“Don’t Look Up,” Adam McKay’s dark comedy released on Netflix just before Christmas, has gotten an enormous Amount of attentionDespite the fact that film critics tend not to agree with it doesn’t hold togetherIt is too well-respected artistically, and some even welcome it for its propagandistic potential.
As you’d expect from the creator of “Step Brothers” and “Talladega Nights,”Nothing about the film is subtle. Washington and the media are not equipped to deal with the threat posed by a huge comet. McKay and the story co-creator, David Sirota, have been very clear about what they’re up to. “Clearly,” McKay tells GQ, the movie is an “analogy or an allegory for the climate crisis.”
After the Netflix release, McKay took to Twitter: “Loving all the heated debate about our movie. But if you don’t have at least a small ember of anxiety about the climate collapsing (or the US teetering) I’m not sure Don’t Look Up makes any sense. It’s like a robot viewing a love story. ‘WHy ArE thEir FacEs so cLoSe ToGether?’”
This tweet is more funny than any line in the movie. But it’s also ironic, given that the reason the film fails as political satire is that McKay is more like that robot than he realizes. This allegory has three flaws. He misunderstands the media, politics, climate change and its effect.
McKay told NPR that he joined with Sirota to write the movie because, “We’re both incredibly frustrated with the Lack of coverageClimate crisis. You know, it’s usually the fourth or fifth story. It’s never the right tone, which should be much more urgent.”
Really? Where do these guys get their news information? Many news outlets have full time reporters who are focused on climate change. CNN and ABC News both created full-time teams for climate change reporting last year. The Washington Post and New York Times were already there. In April, Time magazine ran another of many cover stories on climate change showing a burning map of the world under the headline, “Climate Is Everything.” In 1989, Time skipped Person of the Year and made “Endangered Earth” the “Planet of the Year.”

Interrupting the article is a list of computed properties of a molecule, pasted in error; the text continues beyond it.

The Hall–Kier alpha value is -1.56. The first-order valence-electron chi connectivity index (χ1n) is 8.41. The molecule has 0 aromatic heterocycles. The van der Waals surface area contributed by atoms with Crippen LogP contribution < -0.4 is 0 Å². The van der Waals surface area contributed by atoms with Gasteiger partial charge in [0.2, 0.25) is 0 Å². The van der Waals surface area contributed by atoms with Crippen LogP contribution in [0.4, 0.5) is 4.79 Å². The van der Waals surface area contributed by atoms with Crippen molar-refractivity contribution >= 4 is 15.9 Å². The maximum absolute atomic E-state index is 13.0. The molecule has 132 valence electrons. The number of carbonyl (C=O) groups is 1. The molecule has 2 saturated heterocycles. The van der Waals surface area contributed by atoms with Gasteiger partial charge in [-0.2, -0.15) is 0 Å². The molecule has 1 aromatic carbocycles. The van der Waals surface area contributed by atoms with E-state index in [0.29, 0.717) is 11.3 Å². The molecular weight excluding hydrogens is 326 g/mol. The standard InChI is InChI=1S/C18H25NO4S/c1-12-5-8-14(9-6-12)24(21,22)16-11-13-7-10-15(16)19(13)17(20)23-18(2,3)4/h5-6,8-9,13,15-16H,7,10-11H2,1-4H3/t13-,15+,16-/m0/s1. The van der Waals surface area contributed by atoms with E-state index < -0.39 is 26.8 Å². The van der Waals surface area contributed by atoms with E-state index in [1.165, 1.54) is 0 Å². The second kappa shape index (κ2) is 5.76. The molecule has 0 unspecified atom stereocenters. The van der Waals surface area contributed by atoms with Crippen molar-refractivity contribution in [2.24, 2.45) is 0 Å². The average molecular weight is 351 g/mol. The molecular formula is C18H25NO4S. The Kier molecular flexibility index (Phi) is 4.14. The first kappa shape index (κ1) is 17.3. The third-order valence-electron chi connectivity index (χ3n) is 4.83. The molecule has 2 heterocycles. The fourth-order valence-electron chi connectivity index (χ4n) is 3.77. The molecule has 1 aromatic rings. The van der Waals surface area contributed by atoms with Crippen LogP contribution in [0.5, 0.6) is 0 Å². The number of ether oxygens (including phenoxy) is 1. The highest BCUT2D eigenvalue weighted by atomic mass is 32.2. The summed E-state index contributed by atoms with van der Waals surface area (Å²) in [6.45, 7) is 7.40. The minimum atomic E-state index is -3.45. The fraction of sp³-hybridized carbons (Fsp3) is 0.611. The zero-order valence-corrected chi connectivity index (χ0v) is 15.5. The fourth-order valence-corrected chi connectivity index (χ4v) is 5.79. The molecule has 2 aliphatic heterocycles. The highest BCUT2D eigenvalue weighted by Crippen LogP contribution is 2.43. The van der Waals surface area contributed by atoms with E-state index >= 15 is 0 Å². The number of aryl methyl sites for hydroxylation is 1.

In McKay’s movie, what is supposed to be the New York Times drops its coverage of the planet-killing comet story when it fails to get good Web traffic. Do I really have to defend the New York Times against this absurd insinuation
Like a robot watching the news, McKay watches the near-daily coverage of climate change and says, “wHeRE IS tHE cLImATE HySTeria!?!”
Then there’s politics. Meryl Streep’s entertaining take on a female President Trump scores some points, but Trump isn’t president. Joe Biden is the president, and he calls climate changes an “anonymous”. “existential threat”Every day.
And he’s not alone. Sirota made speeches for Sen. Bernie Sanders in 2020, and his old boss routinely said that kind of thing, too — as did virtually all the Democratic presidential nominees. And it’s not just rhetoric; we’re spending vast sums of money and reorganizing the missions of many government agenciesto address the existential threat of climate changes
But here’s the funny thing: Climate change is not an “existential threat” like a planet-killing comet, which let’s just admit would make for great TV. Not even according to the United Nations’ IPCC, whose worst-case scenarios for climate change, as terrible as some are, manifest themselves over a century and would not end all life here.
McKay & Co. are free to disagree about the aptness of their analogy. The only way to stop the comet in the movie is to push it off course and shoot nuclear weapons at it. Some people argue that the only way to stop a comet in real life is to use nuclear weapons. Reduce carbon emissionsTo use nuclear power. Sanders and many of his Democratic colleagues oppose that — which is odd if you actually believe we have no time to waste to save the planet.
Finally, it’s worth asking: Is McKay helping? Climate change, unlike an incoming comet requires sustained and sustainable intergenerational agreement. Chastising people who agree with him because they fall short of his peak hysteria and demonizing everyone else seem like exactly the kind of self-indulgence that’s made for satire.
Jonah Goldberg serves as editor-in chief of The Dispatch.